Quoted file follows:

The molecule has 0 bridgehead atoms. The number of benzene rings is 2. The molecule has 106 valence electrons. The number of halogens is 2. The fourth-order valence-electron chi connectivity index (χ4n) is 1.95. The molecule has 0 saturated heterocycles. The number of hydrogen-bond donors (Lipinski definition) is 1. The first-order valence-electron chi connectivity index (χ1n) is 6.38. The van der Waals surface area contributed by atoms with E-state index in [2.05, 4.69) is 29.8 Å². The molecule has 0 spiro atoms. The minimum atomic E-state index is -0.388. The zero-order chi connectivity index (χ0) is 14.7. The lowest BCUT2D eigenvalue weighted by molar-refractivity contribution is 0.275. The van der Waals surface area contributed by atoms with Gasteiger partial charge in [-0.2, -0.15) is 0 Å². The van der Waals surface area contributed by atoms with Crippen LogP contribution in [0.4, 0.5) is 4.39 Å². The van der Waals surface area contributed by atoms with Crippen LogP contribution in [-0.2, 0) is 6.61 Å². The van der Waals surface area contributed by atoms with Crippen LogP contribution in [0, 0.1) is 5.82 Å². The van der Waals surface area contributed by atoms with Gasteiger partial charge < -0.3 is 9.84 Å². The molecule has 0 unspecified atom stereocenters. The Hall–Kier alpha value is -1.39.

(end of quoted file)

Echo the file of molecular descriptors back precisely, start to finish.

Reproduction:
The molecule has 0 bridgehead atoms. The number of benzene rings is 2. The molecule has 106 valence electrons. The number of halogens is 2. The fourth-order valence-electron chi connectivity index (χ4n) is 1.95. The molecule has 0 saturated heterocycles. The number of hydrogen-bond donors (Lipinski definition) is 1. The first-order valence-electron chi connectivity index (χ1n) is 6.38. The van der Waals surface area contributed by atoms with E-state index in [2.05, 4.69) is 29.8 Å². The molecule has 0 spiro atoms. The minimum atomic E-state index is -0.388. The zero-order chi connectivity index (χ0) is 14.7. The lowest BCUT2D eigenvalue weighted by molar-refractivity contribution is 0.275. The van der Waals surface area contributed by atoms with Gasteiger partial charge in [-0.2, -0.15) is 0 Å². The van der Waals surface area contributed by atoms with Crippen LogP contribution in [0.4, 0.5) is 4.39 Å². The van der Waals surface area contributed by atoms with Crippen LogP contribution in [-0.2, 0) is 6.61 Å². The van der Waals surface area contributed by atoms with Crippen LogP contribution in [0, 0.1) is 5.82 Å². The van der Waals surface area contributed by atoms with Gasteiger partial charge < -0.3 is 9.84 Å². The molecule has 0 unspecified atom stereocenters. The Hall–Kier alpha value is -1.39.